China Is Swallowing A Bitter Pill And Trying To Cut Its Coal Use
The Chinese government is swallowing a bitter pill, forcing both its local provinces and the industries that are domiciled there to reduce their pollution levels. The moves are needed to both improve living standards and to lift the nation’s standing in international commerce.
The smog is so bad in China that it has covered cities while disrupting airline flights and seaport operations, all of which has upended daily lives and business. Part of the issue is the current over-reliance on coal, although the government is trying to transition to sustainable fuels to not just clean its cities but to also comply with the Paris climate agreement to which it has committed.
China has instituted a three-year action to limit pollution levels, with Shanxi and Shaanxi becoming the latest two provinces to be enlisted, reports Reuters. They produce more than 900 million tons of coal a year, or a quarter of the country’s total while also being a major developer of gas and petrochemicals, the story adds. That region is second only to Beijing-Tianjin-Hebei.
The news agency obtained a document that said thermal power, steel, petrochemicals, non-ferrous metals and cement makers will be compelled to comply with at least 25 new emissions standards by October. Coking coal, or that coal used to make steel, will have an additional year to comply.
All this is on top of a pledge made last year that imposed strict pollution requirements on coal production and industrial output. Companies are forced to clean up or shut down. But doing so will help them get their products into such outlets as WalMart, Target and CostCo that have strict policies when it comes to what gets on their store shelves.
Inspection crews are now monitoring factories in real time. The Chinese Ministry of Environment has been sending inspectors to provinces around the country and have charged 80,000 factories with criminal offenses, says National Public Radio.
“China is now trying to reduce the impact of its policies on its economy and industry by revising its aggressive capacity-cutting targets,” Laura Wood, senior manager for Research and Markets adds. “Longer term, the country remains intent on establishing an energy landscape where clean energy takes the lead.”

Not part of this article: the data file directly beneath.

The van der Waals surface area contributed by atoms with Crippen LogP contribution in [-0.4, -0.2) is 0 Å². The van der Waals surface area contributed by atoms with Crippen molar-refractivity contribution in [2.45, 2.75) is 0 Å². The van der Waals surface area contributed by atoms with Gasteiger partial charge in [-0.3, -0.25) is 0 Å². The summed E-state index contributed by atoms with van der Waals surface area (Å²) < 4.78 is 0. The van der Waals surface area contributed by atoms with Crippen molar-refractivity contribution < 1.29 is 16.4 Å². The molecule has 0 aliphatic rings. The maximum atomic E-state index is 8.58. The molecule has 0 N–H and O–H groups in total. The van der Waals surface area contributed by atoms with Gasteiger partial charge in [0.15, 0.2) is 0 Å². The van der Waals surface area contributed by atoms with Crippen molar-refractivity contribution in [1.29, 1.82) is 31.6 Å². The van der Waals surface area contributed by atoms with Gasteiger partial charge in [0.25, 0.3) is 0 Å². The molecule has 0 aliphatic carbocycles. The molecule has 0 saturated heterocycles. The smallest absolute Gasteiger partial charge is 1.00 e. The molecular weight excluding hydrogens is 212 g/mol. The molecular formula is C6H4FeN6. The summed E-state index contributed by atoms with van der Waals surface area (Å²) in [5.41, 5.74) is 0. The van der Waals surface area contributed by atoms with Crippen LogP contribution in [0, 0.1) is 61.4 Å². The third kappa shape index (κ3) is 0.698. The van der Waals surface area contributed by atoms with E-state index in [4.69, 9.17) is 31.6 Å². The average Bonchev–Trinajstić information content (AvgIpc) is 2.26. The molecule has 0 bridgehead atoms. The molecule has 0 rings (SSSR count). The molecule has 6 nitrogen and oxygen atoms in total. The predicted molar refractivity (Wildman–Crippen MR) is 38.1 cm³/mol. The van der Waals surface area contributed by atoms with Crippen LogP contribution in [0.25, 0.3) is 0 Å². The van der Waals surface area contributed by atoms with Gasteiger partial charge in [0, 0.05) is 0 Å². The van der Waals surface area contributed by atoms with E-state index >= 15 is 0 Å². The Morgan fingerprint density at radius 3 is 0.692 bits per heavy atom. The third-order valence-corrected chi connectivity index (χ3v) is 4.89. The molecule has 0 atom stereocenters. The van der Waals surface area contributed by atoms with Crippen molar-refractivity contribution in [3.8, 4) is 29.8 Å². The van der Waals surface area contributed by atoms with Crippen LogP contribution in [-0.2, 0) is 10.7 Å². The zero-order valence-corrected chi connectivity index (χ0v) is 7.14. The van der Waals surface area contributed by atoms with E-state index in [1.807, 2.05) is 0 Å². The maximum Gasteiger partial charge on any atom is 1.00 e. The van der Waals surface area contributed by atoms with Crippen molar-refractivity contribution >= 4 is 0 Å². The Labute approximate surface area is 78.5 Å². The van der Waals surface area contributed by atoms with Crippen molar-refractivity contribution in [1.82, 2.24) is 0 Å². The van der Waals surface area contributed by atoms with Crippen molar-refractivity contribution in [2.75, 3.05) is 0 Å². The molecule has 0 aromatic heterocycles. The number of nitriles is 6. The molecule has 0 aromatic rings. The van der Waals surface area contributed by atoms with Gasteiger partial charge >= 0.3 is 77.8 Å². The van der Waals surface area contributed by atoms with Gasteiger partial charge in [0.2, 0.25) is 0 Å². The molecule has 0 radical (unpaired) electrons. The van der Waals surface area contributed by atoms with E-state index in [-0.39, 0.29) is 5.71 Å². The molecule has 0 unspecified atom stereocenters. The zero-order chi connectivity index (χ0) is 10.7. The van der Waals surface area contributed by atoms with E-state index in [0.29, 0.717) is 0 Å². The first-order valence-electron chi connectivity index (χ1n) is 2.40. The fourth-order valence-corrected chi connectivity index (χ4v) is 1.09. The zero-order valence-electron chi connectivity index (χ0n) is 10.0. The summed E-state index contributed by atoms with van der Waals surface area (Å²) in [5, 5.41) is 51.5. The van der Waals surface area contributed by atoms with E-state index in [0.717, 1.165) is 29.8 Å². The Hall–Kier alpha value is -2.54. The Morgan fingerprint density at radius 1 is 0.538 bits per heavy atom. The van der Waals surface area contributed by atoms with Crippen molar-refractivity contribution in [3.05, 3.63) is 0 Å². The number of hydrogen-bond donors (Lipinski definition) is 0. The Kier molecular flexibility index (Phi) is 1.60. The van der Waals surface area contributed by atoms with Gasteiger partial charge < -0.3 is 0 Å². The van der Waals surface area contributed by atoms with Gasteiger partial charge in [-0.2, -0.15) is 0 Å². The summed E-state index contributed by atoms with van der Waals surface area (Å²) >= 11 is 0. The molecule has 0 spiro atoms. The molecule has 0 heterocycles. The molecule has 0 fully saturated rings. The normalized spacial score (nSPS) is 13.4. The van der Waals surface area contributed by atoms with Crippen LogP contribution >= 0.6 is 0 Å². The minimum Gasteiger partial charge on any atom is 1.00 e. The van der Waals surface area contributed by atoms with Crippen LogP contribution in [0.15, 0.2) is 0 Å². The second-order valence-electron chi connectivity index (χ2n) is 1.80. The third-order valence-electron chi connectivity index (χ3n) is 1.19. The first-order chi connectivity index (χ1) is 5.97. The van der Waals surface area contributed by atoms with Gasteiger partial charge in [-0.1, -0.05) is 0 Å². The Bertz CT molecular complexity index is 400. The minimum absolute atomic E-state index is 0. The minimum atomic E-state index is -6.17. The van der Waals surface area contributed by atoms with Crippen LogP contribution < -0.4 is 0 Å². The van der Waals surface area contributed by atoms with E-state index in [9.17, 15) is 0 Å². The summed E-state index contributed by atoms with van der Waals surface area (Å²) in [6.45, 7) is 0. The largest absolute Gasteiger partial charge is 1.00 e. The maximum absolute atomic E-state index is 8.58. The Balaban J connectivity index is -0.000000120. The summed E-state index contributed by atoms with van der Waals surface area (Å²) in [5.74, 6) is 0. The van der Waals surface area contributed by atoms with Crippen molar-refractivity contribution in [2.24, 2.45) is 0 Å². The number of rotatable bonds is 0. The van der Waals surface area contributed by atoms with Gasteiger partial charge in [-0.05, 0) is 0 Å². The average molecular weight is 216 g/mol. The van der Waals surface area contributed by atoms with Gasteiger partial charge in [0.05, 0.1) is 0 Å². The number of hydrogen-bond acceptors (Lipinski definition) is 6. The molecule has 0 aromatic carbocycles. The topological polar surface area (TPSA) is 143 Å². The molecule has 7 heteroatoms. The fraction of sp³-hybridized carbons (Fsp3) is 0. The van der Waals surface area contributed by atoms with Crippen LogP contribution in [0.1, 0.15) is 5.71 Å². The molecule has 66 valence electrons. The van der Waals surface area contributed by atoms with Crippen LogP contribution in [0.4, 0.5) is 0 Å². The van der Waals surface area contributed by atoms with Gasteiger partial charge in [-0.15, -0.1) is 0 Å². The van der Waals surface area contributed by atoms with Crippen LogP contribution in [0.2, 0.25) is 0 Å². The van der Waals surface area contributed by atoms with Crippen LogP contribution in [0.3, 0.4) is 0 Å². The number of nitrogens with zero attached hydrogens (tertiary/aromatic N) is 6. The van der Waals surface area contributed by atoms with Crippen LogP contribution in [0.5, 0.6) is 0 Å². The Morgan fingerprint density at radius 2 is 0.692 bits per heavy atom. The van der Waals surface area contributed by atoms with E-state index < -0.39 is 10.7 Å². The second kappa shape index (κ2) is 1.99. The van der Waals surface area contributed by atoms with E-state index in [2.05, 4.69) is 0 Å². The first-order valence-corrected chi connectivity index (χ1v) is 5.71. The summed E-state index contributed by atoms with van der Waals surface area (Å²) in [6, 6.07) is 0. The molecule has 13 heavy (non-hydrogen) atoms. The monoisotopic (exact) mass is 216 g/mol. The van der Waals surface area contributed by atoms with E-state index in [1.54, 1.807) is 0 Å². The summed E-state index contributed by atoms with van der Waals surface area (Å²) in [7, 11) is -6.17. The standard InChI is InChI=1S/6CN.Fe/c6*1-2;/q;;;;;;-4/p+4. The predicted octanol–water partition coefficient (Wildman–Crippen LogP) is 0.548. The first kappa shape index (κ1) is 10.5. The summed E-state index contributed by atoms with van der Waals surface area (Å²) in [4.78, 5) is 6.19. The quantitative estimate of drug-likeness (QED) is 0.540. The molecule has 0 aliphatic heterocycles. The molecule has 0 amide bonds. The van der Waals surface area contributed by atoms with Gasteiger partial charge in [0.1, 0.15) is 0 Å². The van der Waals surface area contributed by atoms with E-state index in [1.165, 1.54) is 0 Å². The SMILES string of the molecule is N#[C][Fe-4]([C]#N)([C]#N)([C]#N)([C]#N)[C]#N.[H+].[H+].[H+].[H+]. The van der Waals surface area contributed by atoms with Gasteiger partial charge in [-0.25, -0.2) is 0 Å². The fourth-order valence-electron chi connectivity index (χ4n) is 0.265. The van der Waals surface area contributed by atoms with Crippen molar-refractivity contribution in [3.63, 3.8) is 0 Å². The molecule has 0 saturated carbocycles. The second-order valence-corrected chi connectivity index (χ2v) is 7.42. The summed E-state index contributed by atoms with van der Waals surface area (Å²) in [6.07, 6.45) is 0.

The United States and China, together, produce about 42% of all CO2 emissions. In this country, totals are falling because of the coal-to-gas transition. And China has reported that it has met its 2020 carbon intensity objectives ahead of schedule. According to Reuters, it cut its 2005 carbon intensity level, or the amount of heat-trapping CO2 it produces per unit of economic growth, by 46% in 2017.
Key to the effort is China’s commitment to reduce its reliance on coal — now at 66% of its electric generation portfolio. Its immediate aim, however, is to reduce that percentage to 59% and to increase the use of natural gas to 7.5%. Sustainable energy, meanwhile, is on track to rise from 10% of the country’s electricity mix today to 15% in 2020 and by 2050, it will be 30%. Hydropower is second only to coal in terms of electricity generation.
China is part of the Energy Transitions Commission that is working to get all countries to reduce their carbon emissions. It will still be using coal fired power. But it will be using it to a much lesser extent. And what few people realize, is that it will be retiring their older and less efficient coal plants and it will be running more efficient coal-fired plants.
“China’s clean-energy power companies, including solar, nuclear and wind stand to gain as the 13th National People’s Congress reaffirms the country’s commitment to a cleaner environment,” Bloomberg Intelligence analyst Miranda Wang, said in a Bloomberg news report.
Beyond improving its air quality, China also has an economic interest in becoming more sustainable: major U.S. retailers are seeking to cut their carbon footprints and as part of that effort, they are tracking their suppliers and making similar demands on them.
WalMart, for example, will work with suppliers to reduce emissions by 1 gigaton by 2030, equivalent to taking more than 211 million passenger vehicles off of U.S. roads and highways for a year. Moreover, the company will use a combination of energy-efficiency measures and renewable energy to achieve an 18% emissions reduction in its own operations by 2025.
Target, meanwhile, is also active in the climate discussion and is enlisting its suppliers, some of which originate overseas: “At Target, sustainability is a principle that drives the decisions we make across the company – from the products we make to the way we run our business,” adds John Leisen, vice president of property management at the retailer.
China, no doubt, must continue its coal use to industrialize its economy. But its efforts to clean its act are taking shape, which mean improving the efficiencies of its coal generation and adding more sustainable fuels — moves that will ingratiate it with global retailers that are demanding more of their suppliers.